Playing In the Sand Could Make You Pay On the Toilet

Illustration for article titled Playing In the Sand Could Make You Pay On the Toilet

Some people go to the beach but eschew going into the water because it's "gross". If that's you, then you are a sucker. According to a new EPA study, playing in the sand more than doubles your chances of getting sick.

The study, which was a collaboration between the EPA, UNC Chapel Hill, and Johns Hopkins, found a relationship between sand exposure and gastrointestinal illnesses due to fecal microbial pollution in beach sand. Yeah, sandpoop. It was even worse than exposure to the ocean water. The researchers tested 144 wet-sand samples from beaches within two miles of a waste treatment-works outfall (testing for Enterococcus, Bacteroidales, fecal Bacteroides, and Clostridium, and others) and conducted nearly 5,000 interviews at the beaches with followup interviews two weeks later.

They found that, compared with beachgoers who did not dig in the sand, the adjusted odds ratio (OR) of illness among those who dug in the sand with the highest Enterococcus levels was 2.0 for GI illnesses and 2.4 for diarrhea (considered as a separate outcome).


In other words, they were between two and two and-a-half times as likely to get sick. And it was even worse for people who were buried in the sand. The EPA doesn't advocate avoiding the beach all together, but says people "should consider washing their hands or using a hand sanitizer after playing in the sand or water." Yeah, or maybe a Silkwood shower would do the trick.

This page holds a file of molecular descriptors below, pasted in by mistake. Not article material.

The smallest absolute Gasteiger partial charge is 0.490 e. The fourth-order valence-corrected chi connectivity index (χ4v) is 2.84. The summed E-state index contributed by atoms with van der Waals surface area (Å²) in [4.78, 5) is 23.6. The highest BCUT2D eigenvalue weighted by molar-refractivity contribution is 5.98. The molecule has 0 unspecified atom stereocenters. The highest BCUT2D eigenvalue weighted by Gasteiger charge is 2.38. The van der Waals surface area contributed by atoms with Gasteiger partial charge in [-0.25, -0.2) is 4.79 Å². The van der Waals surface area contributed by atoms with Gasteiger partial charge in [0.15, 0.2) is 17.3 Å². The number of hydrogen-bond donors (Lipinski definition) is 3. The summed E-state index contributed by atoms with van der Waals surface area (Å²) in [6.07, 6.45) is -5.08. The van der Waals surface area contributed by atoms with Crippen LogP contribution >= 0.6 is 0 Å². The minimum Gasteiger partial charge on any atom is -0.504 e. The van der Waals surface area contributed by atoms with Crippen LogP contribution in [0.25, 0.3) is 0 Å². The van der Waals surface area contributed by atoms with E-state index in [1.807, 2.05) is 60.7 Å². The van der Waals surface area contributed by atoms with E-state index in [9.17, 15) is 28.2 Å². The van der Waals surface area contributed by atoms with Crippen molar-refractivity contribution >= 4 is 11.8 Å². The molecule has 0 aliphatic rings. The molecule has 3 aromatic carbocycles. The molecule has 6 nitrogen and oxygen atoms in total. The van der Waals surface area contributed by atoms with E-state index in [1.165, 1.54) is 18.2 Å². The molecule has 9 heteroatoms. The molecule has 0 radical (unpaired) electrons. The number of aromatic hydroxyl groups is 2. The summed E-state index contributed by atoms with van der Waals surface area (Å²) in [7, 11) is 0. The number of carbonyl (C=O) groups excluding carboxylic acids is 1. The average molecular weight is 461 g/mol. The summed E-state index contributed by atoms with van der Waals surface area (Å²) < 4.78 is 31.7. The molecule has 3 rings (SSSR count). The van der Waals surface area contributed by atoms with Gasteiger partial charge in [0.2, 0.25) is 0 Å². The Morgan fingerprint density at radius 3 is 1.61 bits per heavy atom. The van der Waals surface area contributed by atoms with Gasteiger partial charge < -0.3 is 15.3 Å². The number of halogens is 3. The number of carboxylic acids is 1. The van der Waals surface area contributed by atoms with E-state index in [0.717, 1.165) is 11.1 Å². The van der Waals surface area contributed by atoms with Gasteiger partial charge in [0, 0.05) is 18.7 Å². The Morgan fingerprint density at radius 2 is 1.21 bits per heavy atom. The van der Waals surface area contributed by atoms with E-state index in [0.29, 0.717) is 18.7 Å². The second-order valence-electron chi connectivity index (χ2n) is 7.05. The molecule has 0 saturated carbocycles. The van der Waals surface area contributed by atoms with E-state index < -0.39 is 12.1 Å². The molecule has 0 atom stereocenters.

Obviously, examining beaches that are near waste-treatment plants are liable to be nastier, but the EPA thinks wider conclusions can be drawn. Beaches with less nasty water are likely to have less nasty sand, but the sand is still likely to be nastier than the water. Way too much nastiness for my liking.

I'd never really considered this, but it actually makes a lot of sense. Sand is often used for filtration systems (y'know, they're called "sand filters"), because it's good at pulling contaminants out of water. Those contaminants don't just disappear. So basically, the beach is one big filter for the nastiness in the ocean. Which is, y'know, gross, but if you think that's going to keep me off the beach you've got another thing coming. If you need me, I'll be surfing in an biohazard suit. [EPA via TreeHugger]

Image credit: Shutterstock/Kuzma


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The last time I was on a beach was 1995. Afte rreading this, I don't think that's going to be changing any time soon.